Sandifer syndrome

Sandifer syndrome

(san'di-fĕr),
torticollis (q.v.) in infants, associated with gastroesophageal reflux; may be a mechanism to protect the airway or reduce acid reflux-associated pain.

Sandifer syndrome

(san'di-fĕr),
torticollis (q.v.) in infants, associated with gastroesophageal reflux; may be a mechanism to protect the airway or reduce acid reflux-associated pain.
Farlex Partner Medical Dictionary © Farlex 2012

Sandifer,

Paul, 20th century English radiologist.
Sandifer syndrome - torticollis in children as a symptom of reflux esophagitis.
Medical Eponyms © Farlex 2012
References in periodicals archive ?
Sandifer syndrome is a movement disorder that comprises gastroesophageal reflux, spasm in the head, neck, and trunk, and abnormal posture.
Refractory head movements secondary to Sandifer syndrome treated with enteral feeding.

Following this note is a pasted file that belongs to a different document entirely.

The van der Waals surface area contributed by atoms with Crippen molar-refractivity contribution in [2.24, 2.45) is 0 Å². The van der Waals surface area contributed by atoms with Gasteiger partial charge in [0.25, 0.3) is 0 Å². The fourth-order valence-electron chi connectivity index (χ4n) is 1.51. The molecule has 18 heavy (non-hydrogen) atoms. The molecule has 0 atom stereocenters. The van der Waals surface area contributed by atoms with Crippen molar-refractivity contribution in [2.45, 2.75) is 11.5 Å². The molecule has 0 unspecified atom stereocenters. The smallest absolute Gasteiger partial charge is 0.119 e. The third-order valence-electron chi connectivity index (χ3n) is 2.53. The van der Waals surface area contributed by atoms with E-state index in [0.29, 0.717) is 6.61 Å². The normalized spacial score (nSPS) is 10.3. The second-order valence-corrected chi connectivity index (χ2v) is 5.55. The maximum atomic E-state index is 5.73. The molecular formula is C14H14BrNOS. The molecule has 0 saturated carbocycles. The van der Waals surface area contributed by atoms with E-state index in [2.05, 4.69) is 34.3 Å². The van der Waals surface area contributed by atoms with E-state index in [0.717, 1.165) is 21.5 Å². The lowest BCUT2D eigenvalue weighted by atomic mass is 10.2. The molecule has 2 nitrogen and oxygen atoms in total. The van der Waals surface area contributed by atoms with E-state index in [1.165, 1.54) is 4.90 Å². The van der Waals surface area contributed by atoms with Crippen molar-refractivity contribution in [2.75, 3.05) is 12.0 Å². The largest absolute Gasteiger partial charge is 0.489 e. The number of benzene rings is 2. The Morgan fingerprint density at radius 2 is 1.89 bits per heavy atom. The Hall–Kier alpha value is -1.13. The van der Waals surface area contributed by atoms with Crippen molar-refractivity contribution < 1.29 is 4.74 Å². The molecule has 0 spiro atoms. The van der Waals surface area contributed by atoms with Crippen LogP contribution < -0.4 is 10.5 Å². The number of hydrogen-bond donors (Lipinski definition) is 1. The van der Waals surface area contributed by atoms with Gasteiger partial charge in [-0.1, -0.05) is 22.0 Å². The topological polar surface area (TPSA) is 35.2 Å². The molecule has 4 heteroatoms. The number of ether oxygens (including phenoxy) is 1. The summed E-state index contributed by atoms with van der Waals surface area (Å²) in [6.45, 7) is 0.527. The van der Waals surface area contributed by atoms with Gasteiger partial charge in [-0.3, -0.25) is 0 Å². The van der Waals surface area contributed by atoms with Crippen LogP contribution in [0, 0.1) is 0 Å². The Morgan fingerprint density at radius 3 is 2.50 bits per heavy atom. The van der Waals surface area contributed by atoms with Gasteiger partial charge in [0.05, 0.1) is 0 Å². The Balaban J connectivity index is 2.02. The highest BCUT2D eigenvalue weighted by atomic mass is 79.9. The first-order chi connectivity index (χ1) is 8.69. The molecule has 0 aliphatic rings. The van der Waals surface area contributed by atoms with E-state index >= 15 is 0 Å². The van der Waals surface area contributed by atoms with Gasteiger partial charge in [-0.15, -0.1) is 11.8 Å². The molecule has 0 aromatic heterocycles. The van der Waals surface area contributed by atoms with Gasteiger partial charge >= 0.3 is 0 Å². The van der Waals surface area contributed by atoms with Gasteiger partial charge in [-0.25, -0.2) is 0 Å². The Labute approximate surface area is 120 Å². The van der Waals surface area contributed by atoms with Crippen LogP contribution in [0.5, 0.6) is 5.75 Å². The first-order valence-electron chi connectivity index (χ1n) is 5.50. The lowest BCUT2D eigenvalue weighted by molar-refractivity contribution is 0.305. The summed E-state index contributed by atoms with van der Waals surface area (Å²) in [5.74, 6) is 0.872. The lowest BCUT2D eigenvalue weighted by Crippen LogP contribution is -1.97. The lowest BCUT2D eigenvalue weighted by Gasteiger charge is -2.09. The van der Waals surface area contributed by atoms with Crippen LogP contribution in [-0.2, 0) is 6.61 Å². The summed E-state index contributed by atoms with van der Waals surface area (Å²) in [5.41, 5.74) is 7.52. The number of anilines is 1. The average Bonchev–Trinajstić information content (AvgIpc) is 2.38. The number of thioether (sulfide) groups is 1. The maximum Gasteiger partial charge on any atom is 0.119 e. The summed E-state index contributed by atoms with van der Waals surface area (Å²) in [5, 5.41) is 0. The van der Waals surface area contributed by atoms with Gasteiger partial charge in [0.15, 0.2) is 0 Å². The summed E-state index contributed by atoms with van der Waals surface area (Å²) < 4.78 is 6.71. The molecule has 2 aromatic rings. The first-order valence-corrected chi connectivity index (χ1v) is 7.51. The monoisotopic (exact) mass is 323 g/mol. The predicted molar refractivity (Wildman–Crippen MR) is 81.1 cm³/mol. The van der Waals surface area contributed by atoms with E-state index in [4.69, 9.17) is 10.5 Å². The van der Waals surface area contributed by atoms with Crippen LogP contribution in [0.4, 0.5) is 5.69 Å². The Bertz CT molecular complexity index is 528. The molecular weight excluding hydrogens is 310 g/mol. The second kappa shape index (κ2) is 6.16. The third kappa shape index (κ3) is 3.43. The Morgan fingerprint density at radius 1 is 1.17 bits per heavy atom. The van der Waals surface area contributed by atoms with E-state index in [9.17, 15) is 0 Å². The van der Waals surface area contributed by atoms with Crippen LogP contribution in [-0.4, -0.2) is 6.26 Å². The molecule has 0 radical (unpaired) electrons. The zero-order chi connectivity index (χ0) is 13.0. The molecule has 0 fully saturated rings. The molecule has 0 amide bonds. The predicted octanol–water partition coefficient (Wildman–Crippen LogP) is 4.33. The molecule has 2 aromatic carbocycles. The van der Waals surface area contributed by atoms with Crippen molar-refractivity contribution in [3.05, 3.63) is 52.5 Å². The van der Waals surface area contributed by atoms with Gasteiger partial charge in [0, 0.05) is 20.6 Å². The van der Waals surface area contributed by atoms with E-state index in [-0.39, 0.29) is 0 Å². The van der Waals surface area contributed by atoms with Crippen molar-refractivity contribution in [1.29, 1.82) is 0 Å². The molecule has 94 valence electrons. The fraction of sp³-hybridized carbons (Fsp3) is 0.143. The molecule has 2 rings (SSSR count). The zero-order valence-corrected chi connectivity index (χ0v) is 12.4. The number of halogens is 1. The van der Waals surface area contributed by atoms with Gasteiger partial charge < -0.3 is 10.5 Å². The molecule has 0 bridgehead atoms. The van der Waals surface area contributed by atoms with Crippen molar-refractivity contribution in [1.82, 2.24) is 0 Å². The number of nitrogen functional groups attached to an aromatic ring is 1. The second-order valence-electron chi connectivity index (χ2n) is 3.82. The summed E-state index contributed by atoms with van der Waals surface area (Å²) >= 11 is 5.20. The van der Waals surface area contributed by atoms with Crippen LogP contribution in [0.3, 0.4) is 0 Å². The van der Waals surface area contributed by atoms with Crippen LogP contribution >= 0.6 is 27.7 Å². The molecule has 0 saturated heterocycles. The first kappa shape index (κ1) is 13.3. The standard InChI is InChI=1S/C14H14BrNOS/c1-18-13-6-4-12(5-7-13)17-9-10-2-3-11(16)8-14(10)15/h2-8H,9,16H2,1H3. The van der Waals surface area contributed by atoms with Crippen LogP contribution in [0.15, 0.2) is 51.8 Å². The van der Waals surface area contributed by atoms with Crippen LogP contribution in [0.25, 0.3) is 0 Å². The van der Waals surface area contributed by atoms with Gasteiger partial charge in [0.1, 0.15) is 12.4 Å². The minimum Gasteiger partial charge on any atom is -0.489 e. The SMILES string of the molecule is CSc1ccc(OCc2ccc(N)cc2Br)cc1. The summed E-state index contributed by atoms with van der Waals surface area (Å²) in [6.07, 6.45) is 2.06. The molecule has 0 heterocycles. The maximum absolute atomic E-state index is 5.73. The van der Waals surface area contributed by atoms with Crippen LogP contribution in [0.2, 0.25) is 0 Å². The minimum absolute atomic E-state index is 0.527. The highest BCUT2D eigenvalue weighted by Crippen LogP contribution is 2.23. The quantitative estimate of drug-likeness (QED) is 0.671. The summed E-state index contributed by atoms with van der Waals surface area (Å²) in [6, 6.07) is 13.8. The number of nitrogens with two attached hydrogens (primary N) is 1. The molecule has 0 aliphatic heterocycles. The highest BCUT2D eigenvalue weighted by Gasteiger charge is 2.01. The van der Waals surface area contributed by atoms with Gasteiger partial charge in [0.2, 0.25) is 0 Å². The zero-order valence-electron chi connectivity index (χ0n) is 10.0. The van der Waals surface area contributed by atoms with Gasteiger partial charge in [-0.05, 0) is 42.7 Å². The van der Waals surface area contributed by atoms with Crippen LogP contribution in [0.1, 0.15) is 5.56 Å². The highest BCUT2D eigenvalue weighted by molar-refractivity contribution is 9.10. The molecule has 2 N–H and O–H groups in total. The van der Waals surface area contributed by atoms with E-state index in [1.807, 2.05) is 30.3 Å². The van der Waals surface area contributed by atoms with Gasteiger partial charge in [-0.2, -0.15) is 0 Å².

Sandifer syndrome is a NEPD which is classicaly characterized with extension in the neck, bending of the head to one side and accompanying opistotonus.
A diagnosis of Sandifer syndrome was made with the present history and clinical and laboratory findings.
Although Sandifer syndrome was described in association with hiatus hernia initially, it is more frequently related with GER.
In a study in which 134 NEPD cases were evaluated, Sandifer syndrome was found in the etiology in four of a total of 26 infants (8).
Sandifer syndrome is frequently associated with normal neurological examination especially in infants.
Sandifer syndrome may also be observed in individuals with metabolic disease or central nervous system disease.
Conclusively, Sandifer syndrome in which detailed history is helpful in the diagnosis is a NEPD with go od prognosis (13).